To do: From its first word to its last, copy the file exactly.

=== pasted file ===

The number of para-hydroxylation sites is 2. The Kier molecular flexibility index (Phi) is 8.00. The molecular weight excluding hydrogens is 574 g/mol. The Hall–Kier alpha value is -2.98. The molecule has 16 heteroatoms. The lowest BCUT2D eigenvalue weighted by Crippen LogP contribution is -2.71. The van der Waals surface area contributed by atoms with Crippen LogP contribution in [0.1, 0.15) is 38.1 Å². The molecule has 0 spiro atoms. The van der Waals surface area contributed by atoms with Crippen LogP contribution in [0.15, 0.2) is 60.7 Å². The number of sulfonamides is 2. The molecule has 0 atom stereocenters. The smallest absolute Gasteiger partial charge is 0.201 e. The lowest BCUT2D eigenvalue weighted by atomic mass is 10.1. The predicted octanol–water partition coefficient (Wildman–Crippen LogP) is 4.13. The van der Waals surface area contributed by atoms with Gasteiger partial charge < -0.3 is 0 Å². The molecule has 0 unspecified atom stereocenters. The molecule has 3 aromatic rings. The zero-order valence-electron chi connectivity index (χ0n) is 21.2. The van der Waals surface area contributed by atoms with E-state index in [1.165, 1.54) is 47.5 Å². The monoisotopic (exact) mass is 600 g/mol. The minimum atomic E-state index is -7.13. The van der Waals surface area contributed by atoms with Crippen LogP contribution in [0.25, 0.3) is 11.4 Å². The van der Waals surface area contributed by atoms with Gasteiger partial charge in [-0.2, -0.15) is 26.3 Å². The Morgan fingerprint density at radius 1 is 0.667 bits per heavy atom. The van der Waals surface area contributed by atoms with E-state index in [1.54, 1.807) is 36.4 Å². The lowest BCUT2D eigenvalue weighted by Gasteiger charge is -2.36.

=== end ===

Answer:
The number of para-hydroxylation sites is 2. The Kier molecular flexibility index (Phi) is 8.00. The molecular weight excluding hydrogens is 574 g/mol. The Hall–Kier alpha value is -2.98. The molecule has 16 heteroatoms. The lowest BCUT2D eigenvalue weighted by Crippen LogP contribution is -2.71. The van der Waals surface area contributed by atoms with Crippen LogP contribution in [0.1, 0.15) is 38.1 Å². The molecule has 0 spiro atoms. The van der Waals surface area contributed by atoms with Crippen LogP contribution in [0.15, 0.2) is 60.7 Å². The number of sulfonamides is 2. The molecule has 0 atom stereocenters. The smallest absolute Gasteiger partial charge is 0.201 e. The lowest BCUT2D eigenvalue weighted by atomic mass is 10.1. The predicted octanol–water partition coefficient (Wildman–Crippen LogP) is 4.13. The van der Waals surface area contributed by atoms with Gasteiger partial charge < -0.3 is 0 Å². The molecule has 0 unspecified atom stereocenters. The molecule has 3 aromatic rings. The zero-order valence-electron chi connectivity index (χ0n) is 21.2. The van der Waals surface area contributed by atoms with E-state index in [1.165, 1.54) is 47.5 Å². The monoisotopic (exact) mass is 600 g/mol. The minimum atomic E-state index is -7.13. The van der Waals surface area contributed by atoms with Crippen LogP contribution in [0.25, 0.3) is 11.4 Å². The van der Waals surface area contributed by atoms with Gasteiger partial charge in [-0.2, -0.15) is 26.3 Å². The Morgan fingerprint density at radius 1 is 0.667 bits per heavy atom. The van der Waals surface area contributed by atoms with E-state index in [1.54, 1.807) is 36.4 Å². The lowest BCUT2D eigenvalue weighted by Gasteiger charge is -2.36.